Ukraine’s offensive against pro-Russian separatists may have escalated the conflict to the point where NATO could be compelled to mount a stronger show of force to deter any Russian moves beyond eastern Ukraine.
Ukrainian troops retook an airfield and government buildings from armed pro-Russia separatists in the restive east yesterday. White House spokesman Jay Carney said that while the U.S. administration is considering military assistance to Ukraine, lethal aid isn’t an option.
The two Ukrainian operations in the eastern Donetsk region have rattled eastern European members of the North Atlantic Treaty Organization, and that will require the 28-member military alliance to deploy defensive forces to member countries such as Poland, said Steven Pifer, a former U.S. ambassador to Ukraine.
“You’re not going to see large deployments of troops, but I think that you will see a greater military presence by NATO countries in central Europe, and perhaps even in the Baltic states,” said Pifer, a senior fellow at the Brookings Institution, a Washington policy research organization.
That increased military presence will be “designed to reassure those countries of NATO’s defense commitment, but also to send a signal to Moscow, which is going to be something along the lines of: ’NATO does not have a security commitment to Ukraine, but don’t misunderstand the fact that NATO does not fight for Ukraine to mean that NATO is not prepared to fight to defend NATO members,’” Pifer said in a telephone interview.
Acting Ukrainian President Oleksandr Turchynov yesterday authorized the offensive against armed militants -- whom he said included Russian special forces -- who occupied government buildings in cities including Donetsk, a regional center about 100 kilometers (62 miles) from the Russian border. This was the first time the interim Ukrainian government has used force since it came to power in February.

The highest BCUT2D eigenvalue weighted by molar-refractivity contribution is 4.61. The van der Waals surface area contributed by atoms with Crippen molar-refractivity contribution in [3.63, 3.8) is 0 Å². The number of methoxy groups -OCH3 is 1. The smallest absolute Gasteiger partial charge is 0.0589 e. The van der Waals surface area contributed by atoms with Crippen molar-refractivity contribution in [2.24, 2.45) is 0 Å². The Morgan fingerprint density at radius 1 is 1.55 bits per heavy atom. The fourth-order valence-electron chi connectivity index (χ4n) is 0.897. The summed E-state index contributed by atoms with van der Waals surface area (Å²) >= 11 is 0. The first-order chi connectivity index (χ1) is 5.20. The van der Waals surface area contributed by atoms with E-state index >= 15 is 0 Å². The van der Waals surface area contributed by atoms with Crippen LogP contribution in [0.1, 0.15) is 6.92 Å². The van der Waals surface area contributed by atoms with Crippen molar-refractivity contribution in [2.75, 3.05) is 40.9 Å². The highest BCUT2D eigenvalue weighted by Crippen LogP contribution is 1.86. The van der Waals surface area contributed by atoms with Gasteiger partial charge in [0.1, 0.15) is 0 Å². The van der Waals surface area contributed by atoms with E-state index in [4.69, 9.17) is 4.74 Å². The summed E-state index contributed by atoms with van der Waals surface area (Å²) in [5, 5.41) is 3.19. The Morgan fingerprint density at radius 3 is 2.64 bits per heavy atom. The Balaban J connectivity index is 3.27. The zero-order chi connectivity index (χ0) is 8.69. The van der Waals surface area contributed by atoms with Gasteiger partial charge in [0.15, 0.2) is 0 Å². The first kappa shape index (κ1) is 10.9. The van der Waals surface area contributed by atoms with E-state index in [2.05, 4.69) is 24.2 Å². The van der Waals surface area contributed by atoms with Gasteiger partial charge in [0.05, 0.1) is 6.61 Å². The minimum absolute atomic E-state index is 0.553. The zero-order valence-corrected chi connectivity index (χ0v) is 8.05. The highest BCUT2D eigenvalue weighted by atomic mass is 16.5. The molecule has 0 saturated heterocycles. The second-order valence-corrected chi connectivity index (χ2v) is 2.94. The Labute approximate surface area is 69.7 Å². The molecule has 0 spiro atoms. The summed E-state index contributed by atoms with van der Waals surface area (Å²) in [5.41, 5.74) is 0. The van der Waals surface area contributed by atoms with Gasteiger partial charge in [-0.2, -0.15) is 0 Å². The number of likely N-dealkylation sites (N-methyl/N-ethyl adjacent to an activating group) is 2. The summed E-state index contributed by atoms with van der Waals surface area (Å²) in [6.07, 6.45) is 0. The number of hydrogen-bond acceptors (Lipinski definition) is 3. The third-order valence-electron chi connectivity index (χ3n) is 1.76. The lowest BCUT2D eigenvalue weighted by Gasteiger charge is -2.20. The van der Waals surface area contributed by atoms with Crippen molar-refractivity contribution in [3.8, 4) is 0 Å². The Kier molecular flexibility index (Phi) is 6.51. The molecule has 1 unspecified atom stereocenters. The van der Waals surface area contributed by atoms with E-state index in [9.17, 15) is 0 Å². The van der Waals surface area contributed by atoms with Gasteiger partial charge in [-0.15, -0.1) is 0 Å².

Ukraine had no option other than to wage a military operation because the backlash in Kiev “is pretty wild,” said Ievgen Vorobiov, an analyst at the Warsaw-based Polish Institute of Foreign Affairs, by phone from the Ukrainian capital.
“The public are genuinely outraged that nothing was done to people who are committing terrorist acts,” Vorobiov said. “So the government’s hand was forced into a very uncomfortable decision, even if it fits into the Russian plan.”
Sam Charap, senior fellow for Russia and Eurasia in the Washington office of the London-based International Institute for Strategic Studies, said the Ukrainian authorities were “damned” whether they did or didn’t decide to use force.
“If they don’t act, the risk is there’s no perceived cost, and that’s not a good thing from Ukraine’s perspective, in terms of rule of law,” Charap said in a phone interview.
There also is the question of the interim government’s credibility, he said, “not just domestically, but internationally in terms of who is governing that part of the country.”
U.S. Air Force General Philip Breedlove, NATO’s top military commander, will present his plans for strengthening collective security in Europe today to the North Atlantic Council, the alliance’s political body.
Barry Pavel, a former career U.S. Defense Department official who served on the National Security Council staff under Presidents George W. Bush and Barack Obama, said he’d be surprised if Breedlove’s plans for reassurance and deterrence don’t include deploying ground forces to eastern European NATO members such as Poland, Lithuania or Latvia.